My Top 10 Vampires


True Blood is still cutting a sanguine swathe through the TV schedules, and I’m working on a vampire script, so it’s time for





1.    The Vampire of Croglin Grange. A ‘told-as-true’ tale that first saw print as a piece of after-dinner gossip in 1900 is now famous worldwide, although the question over the veracity of the mystery continues. Did a vampire really attack a young woman in a remote Cumbrian village in North-West England, or is it a load of moonshine? In Paranormal Cumbria I suggested that something strange did indeed happen in the 1600s – but what, exactly?


2.    The Vampire with Iron Teeth. It’s 1954. Hundreds of schoolchildren invade a graveyard in a poor area of Glasgow, hunting a Vampire with Iron Teeth that has supposedly already killed and eaten two little boys. Over the next three days aliens and bogeymen get in on the urban legend act, and soon Parliament is passing laws banning horror comics. I investigated the case in Paranormal Glasgow, burrowing deep into a netherworld of childhood fears and monster hunts.


3.    The Vampire of Fealar. The Scottish Highlands are full of supernatural episodes, and here’s one from The Guide to Mysterious Perthshire. In 1923 two poachers were holed up in a remote bothy in Glen Tilt when one of them was attacked by something that sucked his blood. Whatever it was remained invisible in the darkness and left no footprints. Neither poacher ever returned to the area.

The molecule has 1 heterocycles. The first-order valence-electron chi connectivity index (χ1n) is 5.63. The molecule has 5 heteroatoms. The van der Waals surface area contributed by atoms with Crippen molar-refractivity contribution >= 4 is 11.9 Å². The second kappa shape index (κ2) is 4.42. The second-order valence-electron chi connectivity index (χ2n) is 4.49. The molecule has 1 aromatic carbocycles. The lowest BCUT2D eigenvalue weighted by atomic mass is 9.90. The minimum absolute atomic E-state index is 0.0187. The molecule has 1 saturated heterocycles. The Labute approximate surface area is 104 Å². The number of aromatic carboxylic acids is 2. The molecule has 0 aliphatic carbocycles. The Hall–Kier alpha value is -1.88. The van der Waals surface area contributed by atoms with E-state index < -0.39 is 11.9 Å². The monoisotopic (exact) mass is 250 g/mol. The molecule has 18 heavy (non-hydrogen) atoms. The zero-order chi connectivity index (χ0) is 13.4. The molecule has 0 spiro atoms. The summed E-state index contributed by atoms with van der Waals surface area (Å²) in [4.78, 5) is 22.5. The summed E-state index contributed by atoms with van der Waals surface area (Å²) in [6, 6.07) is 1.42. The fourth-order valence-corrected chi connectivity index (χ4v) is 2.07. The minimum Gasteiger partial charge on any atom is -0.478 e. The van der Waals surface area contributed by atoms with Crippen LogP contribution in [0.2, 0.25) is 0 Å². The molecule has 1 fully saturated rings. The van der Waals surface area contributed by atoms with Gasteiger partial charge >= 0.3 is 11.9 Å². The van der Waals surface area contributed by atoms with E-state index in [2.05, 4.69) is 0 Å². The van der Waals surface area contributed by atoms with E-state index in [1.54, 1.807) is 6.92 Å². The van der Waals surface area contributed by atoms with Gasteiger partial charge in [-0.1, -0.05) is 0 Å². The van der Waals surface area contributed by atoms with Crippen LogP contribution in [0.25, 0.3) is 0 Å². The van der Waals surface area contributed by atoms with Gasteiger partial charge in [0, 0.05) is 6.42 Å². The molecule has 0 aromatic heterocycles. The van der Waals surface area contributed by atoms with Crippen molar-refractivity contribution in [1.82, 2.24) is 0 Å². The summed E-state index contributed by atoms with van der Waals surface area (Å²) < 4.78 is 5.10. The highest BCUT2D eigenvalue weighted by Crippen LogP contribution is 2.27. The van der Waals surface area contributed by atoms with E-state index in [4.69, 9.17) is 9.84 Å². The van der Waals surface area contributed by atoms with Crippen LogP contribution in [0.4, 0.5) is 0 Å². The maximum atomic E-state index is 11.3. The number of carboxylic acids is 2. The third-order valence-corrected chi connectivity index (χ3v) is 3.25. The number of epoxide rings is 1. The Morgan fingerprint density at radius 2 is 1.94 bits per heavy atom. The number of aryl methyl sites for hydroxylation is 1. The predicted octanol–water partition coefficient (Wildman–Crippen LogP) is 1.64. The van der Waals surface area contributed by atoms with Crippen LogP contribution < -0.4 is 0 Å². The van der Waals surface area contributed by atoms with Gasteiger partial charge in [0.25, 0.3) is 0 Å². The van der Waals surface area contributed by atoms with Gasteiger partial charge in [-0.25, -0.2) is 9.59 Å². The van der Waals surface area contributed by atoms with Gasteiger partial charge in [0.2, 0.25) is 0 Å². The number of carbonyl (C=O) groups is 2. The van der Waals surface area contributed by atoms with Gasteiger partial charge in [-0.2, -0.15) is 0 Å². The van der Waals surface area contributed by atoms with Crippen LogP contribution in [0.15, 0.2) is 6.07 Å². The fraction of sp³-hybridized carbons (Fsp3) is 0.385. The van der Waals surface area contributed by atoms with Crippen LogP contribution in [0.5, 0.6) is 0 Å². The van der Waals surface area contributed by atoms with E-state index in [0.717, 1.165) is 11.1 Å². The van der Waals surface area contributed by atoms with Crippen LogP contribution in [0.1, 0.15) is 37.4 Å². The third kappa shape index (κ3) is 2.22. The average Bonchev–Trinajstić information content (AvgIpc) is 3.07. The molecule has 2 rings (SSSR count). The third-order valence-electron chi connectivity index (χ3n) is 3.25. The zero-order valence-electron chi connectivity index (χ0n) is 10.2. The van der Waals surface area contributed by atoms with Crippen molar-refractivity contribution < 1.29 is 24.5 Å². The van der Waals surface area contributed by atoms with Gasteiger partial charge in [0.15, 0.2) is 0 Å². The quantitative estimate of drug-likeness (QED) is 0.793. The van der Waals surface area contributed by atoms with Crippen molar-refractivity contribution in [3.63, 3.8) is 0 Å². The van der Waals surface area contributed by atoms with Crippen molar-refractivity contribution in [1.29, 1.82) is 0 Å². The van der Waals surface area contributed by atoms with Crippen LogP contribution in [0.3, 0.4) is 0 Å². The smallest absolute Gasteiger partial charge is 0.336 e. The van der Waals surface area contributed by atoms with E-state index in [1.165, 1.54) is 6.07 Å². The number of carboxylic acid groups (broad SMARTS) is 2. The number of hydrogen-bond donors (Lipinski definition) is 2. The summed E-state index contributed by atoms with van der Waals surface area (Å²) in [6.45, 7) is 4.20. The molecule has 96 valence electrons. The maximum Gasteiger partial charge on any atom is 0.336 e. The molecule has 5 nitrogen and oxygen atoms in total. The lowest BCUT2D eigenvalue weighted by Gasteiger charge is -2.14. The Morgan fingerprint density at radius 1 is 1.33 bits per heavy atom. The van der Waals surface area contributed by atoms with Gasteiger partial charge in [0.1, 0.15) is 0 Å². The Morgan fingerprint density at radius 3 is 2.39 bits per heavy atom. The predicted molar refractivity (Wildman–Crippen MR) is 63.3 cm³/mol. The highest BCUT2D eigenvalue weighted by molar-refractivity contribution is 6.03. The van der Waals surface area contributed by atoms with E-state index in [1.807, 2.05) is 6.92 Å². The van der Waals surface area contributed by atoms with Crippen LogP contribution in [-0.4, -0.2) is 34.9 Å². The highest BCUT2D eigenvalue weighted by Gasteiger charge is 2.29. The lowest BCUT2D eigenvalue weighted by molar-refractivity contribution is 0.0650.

4.    The Broughty Ferry ‘Vampire’ Murder. In 1912 a murder took place in a mansion in Broughty Ferry, on the outskirts of Dundee. The victim had died of blunt force trauma, but she also two teeth-like perforations on her skin, and so the obvious speculation took place. However, as I noted in Paranormal Dundee, a detective then recovered a two-pronged carving fork from the scene, and so all thoughts of vampire attackers were dispelled.


5.    The smelly peasants of Transylvania. Documents from officials in the Austro-Hungarian Empire described vampire beliefs in the remote mountains of Romania. The typical Transylvanian vampire was a brain-dead, slow, shuffling peasant who reeked of the grave. These vampires of folklore were more like zombies than the shapeshifting seducers of popular fiction.


6.    Lord Ruthven. The bloodsucker from The Vampyre, written in 1816 by John Polidori, and the first appearance in print of a vampire conceived as fast, powerful and sexual. Polidori invented the aristocratic vampire eighty years before Bram Stoker made Dracula a Count.


7.    The Jiangshi. Nothing makes me happier than to write phrases like ‘Chinese hopping vampire’. It’s a vampire. It’s Chinese. And it hops. How could it get any better? Rooted in Asian folklore and popularised by Hong Kong movies, Jiangshi can be enjoyed in films such as the Mr Vampire series.


8.    Bela Lugosi. He’s dead, you know. Because Bauhaus told us so.


9.    The Penanggalan. This Malaysian monster sucks blood in the traditional manner, but differs from mainstream vampires by basically consisting of a flying head from which dangles a bloody flux of lungs and intestines.


10. Spike from Buffy the Vampire Slayer. Partial to a bit of punk rock, is Spike. ‘nuff said.